Data Centers

Secret data centers can't hide anymore

Many people in the mainstream may not know what the "cloud" is -- even if they live or work right next door to it. A USA Today report profiles the growth and importance of huge data centers across the U.S.

A recent article by Judy Keen in USA Today, takes an in-depth look at the proliferation of huge data centers across the country: "Buildings house secret servers that keep Net humming." While the existence of these big data centers might be news to many who don't ever think about the sprawling aisles of servers that power their Facebook profiles or Gmail accounts, the tech community is, of course, all too familiar with the idea. Still, Keen's profile of various data centers -- both urban and rural -- and the degree of security and secretiveness involved in some locations, makes for an interesting read.

There are about 13,000 large data centers around the world, 7,000 of them in the USA, says Michelle Bailey, a vice president at IDC, a market research company that monitors the industry. Growth stalled during the recession, but her company estimates about $22 billion will be spent on new centers worldwide this year.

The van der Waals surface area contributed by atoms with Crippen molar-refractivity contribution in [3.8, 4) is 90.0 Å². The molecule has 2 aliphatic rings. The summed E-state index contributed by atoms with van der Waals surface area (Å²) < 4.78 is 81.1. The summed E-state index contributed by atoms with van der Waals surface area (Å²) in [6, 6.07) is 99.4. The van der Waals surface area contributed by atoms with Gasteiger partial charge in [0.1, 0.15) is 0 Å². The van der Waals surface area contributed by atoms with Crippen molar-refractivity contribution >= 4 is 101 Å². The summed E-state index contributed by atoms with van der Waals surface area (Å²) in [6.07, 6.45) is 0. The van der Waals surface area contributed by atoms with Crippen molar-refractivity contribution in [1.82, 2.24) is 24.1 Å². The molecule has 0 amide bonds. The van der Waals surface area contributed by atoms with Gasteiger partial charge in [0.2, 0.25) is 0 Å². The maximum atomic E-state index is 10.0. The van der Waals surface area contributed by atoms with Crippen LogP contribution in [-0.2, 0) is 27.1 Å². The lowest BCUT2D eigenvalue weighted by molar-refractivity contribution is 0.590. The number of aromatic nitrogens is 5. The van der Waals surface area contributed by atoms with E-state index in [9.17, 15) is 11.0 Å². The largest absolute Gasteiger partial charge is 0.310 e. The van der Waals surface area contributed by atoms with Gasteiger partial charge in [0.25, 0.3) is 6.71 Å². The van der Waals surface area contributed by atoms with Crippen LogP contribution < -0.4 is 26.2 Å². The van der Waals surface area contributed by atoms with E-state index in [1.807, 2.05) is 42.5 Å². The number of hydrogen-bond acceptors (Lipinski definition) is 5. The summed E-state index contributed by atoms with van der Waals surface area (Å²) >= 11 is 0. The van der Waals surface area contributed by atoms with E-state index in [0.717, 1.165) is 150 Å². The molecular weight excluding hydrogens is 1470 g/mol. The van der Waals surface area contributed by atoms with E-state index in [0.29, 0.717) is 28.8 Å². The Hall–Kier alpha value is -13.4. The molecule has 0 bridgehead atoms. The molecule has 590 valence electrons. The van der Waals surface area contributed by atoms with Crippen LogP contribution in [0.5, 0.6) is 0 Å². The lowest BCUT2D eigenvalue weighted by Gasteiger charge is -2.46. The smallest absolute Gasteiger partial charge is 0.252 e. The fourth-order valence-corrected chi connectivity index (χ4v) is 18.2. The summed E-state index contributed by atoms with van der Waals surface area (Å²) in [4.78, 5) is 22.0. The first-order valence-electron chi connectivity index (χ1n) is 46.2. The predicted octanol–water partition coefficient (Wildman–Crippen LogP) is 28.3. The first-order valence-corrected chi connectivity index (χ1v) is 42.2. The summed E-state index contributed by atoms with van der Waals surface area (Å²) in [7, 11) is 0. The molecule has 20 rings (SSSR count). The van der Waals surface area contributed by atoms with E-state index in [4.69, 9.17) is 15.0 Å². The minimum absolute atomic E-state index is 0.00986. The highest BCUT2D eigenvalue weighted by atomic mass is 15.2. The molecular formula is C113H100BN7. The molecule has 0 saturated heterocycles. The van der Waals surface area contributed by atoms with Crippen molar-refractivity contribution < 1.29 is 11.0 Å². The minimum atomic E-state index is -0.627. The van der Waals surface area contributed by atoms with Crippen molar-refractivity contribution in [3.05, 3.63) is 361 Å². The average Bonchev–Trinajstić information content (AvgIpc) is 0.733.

I thought it was interesting how old facilities, from water tanks to former mines to refurbished manufacturing plants, are being reborn as modern data centers. Security measures are also of interest:

Some data centers have "traps" that isolate intrusions by unauthorized individuals, technology that weighs people as they enter and sounds an alarm if their weight is different when they depart, bulletproof walls and blast-proof doors, Bailey says.

The video below profiles the underground Iron Mountain Data Center, site of an old limestone mine, in Butler County, PA.


Selena has been at TechRepublic since 2002. She is currently a Senior Editor with a background in technical writing, editing, and research. She edits Data Center, Linux and Open Source, Apple in the Enterprise, The Enterprise Cloud, Web Designer, and...


When I was in security, it was a crime to even talk about it. Revealing this location could present a challenge to some necro monger.


I'm sure physical security was considered, and factored in, when permission to film was given. I would consider that what little was revealed here could bring out neophytes and non-professionals to challenge the gates, thereby giving Iron Mountain security real-world practice on penetration detection and deflection. The real danger here isn't physical but electronic. Facilities operation would be a much more likely target. Put a logic bomb in the air-circulation regulation system and this place becomes uninhabitable. I saw nothing indicating an address or other means of remote penetration. I think they're in no real danger.

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